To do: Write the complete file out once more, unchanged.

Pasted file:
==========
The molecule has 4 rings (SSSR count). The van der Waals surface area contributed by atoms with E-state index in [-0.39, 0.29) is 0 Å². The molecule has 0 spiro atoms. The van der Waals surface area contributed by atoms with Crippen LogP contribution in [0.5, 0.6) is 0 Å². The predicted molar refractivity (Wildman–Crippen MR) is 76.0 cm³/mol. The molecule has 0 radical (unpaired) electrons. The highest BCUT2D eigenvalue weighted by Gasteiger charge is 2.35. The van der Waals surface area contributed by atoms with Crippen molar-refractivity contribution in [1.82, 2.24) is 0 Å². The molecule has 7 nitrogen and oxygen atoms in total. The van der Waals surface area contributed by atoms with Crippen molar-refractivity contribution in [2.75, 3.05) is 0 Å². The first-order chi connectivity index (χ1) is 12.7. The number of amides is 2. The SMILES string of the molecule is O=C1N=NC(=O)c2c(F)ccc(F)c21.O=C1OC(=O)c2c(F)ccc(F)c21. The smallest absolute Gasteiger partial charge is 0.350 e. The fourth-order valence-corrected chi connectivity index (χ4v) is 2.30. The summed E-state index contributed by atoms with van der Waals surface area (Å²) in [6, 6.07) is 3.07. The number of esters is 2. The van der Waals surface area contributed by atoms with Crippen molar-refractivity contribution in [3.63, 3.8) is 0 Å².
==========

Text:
The molecule has 4 rings (SSSR count). The van der Waals surface area contributed by atoms with E-state index in [-0.39, 0.29) is 0 Å². The molecule has 0 spiro atoms. The van der Waals surface area contributed by atoms with Crippen LogP contribution in [0.5, 0.6) is 0 Å². The predicted molar refractivity (Wildman–Crippen MR) is 76.0 cm³/mol. The molecule has 0 radical (unpaired) electrons. The highest BCUT2D eigenvalue weighted by Gasteiger charge is 2.35. The van der Waals surface area contributed by atoms with Crippen molar-refractivity contribution in [1.82, 2.24) is 0 Å². The molecule has 7 nitrogen and oxygen atoms in total. The van der Waals surface area contributed by atoms with Crippen molar-refractivity contribution in [2.75, 3.05) is 0 Å². The first-order chi connectivity index (χ1) is 12.7. The number of amides is 2. The SMILES string of the molecule is O=C1N=NC(=O)c2c(F)ccc(F)c21.O=C1OC(=O)c2c(F)ccc(F)c21. The smallest absolute Gasteiger partial charge is 0.350 e. The fourth-order valence-corrected chi connectivity index (χ4v) is 2.30. The summed E-state index contributed by atoms with van der Waals surface area (Å²) in [6, 6.07) is 3.07. The number of esters is 2. The van der Waals surface area contributed by atoms with Crippen molar-refractivity contribution in [3.63, 3.8) is 0 Å².